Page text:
Middle High German Conceptual Database (MHDBDB)

About the lab

The MHDBDB provides very powerful search functions for a large number of the most important works of Middle-high German literature, with linguistic and semantic search criteria. It also provides a Wordindex with Concepts for the lemmas and words in the database. - Since october 2006 MHDBDB is linked with Mittelhochdeutschen Wörterbüchern - online (Lexer et al.).

Featured research (21)

The Digital Humanities project ONAMA – Ontology of Narratives of the Middle Ages –, funded by the Austrian Academy of Sciences, is based on the extensive corpora of two long-term projects, the image database REALonline and the text database MHDBDB, which systematically index images and texts of the Middle Ages and the Early Modern Period. In ONAMA, not only constants and variables of narrative structures become evident, but also the individual points of reference that make up a specific narrative. As this research shows, things are as essential for narratological structures as characters and actions. The article focuses on how things are represented in the ONAMA-model and how their analysis can deepen our understanding of the narratives of images and texts in the Middle Ages.
What different functions do things play involved in narrative strategies and what approaches can be used? These and more questions form the starting point for the current issue. They are the result of the ONAMA – Ontology of Medieval Narratives project, a collaboration between Mittelhochdeutsche Begriffsdatenbank and the REALonline image database at the Institute for Medieval and Early Modern Material Culture, both affiliated to the Interdisciplinary Centre for the Middle Ages and Early Modern Studies at the University of Salzburg.
In: DHd 2020 Spielräume: Digital Humanities zwischen Modellierung und Interpretation. Konferenzabstracts. Abstracts zur 7. Tagung des Verbands Digital Humanities im deutschsprachigen Raum e.V. in Paderborn; edited by Christof Schöch, p. 131-135: 10.5281/zenodo.3666690 Abstract: Anyone who has read J.R.R. Tolkien's tale of Bilbo Baggins' encounter with the fire dragon Smaug, who guards a gigantic treasure deep in the Lonely Mountain, or seen it opulently staged on the big screen, has most likely had the feeling that he or she has encountered a similar story at some point. And rightly so, since the encounter of a hero with a dangerous dragon, which often boils down to a fight to the death, is a widespread, long-established narrative that also enjoyed great popularity in the Middle Ages and was accordingly frequently brought up. Thus Siegfried, Beowulf, Tristan, George and Lancelot - to name but a few - successfully confront dangerous dragons. In addition to Beowulf, there are explicit connections to Siegfried in particular: Siegfried, who is also present in a variety of texts outside the Nibelungenlied, kills the dragon Fáfnir in the Völsunga Saga - here bearing the name Sigurd - who is hiding in a cave in the wilderness in order to gain possession of the dragon's hoard. Richard Wagner took up this episode in his Ring of the Nibelung; J.R.R. Tolkien drew inspiration from it for The Hobbit or There and Back Again. In order not to rely on random discoveries of similar narratives, but to enable a systematic comparison of the structures and building blocks of narrative in literature and images of the Middle Ages, the project ONAMA - Ontology of the Narratives of the Middle Ages - was launched.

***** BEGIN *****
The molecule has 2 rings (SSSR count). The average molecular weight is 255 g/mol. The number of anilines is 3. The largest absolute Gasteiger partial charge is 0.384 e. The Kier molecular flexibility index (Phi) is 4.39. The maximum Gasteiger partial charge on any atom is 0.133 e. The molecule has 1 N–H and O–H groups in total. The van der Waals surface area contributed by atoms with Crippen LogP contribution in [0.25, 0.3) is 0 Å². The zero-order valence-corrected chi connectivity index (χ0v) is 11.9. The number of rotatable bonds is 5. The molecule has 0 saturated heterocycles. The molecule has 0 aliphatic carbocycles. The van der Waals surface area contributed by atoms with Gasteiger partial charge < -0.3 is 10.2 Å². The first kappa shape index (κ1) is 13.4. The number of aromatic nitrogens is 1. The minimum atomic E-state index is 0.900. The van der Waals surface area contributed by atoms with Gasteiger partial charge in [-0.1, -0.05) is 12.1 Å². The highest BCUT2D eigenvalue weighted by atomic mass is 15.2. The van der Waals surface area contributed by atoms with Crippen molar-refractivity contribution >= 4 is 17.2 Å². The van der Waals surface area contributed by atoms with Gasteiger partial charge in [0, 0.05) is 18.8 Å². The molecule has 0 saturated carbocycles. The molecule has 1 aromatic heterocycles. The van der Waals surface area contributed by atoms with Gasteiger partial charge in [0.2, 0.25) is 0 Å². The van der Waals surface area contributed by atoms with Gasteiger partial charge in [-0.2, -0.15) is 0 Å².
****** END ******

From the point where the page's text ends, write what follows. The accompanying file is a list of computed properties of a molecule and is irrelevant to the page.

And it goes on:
Lab head

Katharina Zeppezauer-Wachauer
  • Interdisciplinary Center for Medieval Studies
About Katharina Zeppezauer-Wachauer
  • Katharina Zeppezauer-Wachauer currently works at the Interdisciplinary Center for Medieval Studies, University of Salzburg. Katharina does research in Medieval German Literature, Databases and Semantics. Her current project is 'MHDBDB'.

Members (3)

Klaus Maximilian Schmidt
  • Bowling Green State University
Daniel Schlager
  • University of Salzburg
Peter Färberböck
  • University of Salzburg
Alan Lena van Beek
Alan Lena van Beek
  • Not confirmed yet

Alumni (6)

Margarete Springeth
  • University of Salzburg
Manuel Schwembacher
  • University of Salzburg
Peter Hinkelmanns
  • University of Salzburg
Ulrich Müller
Ulrich Müller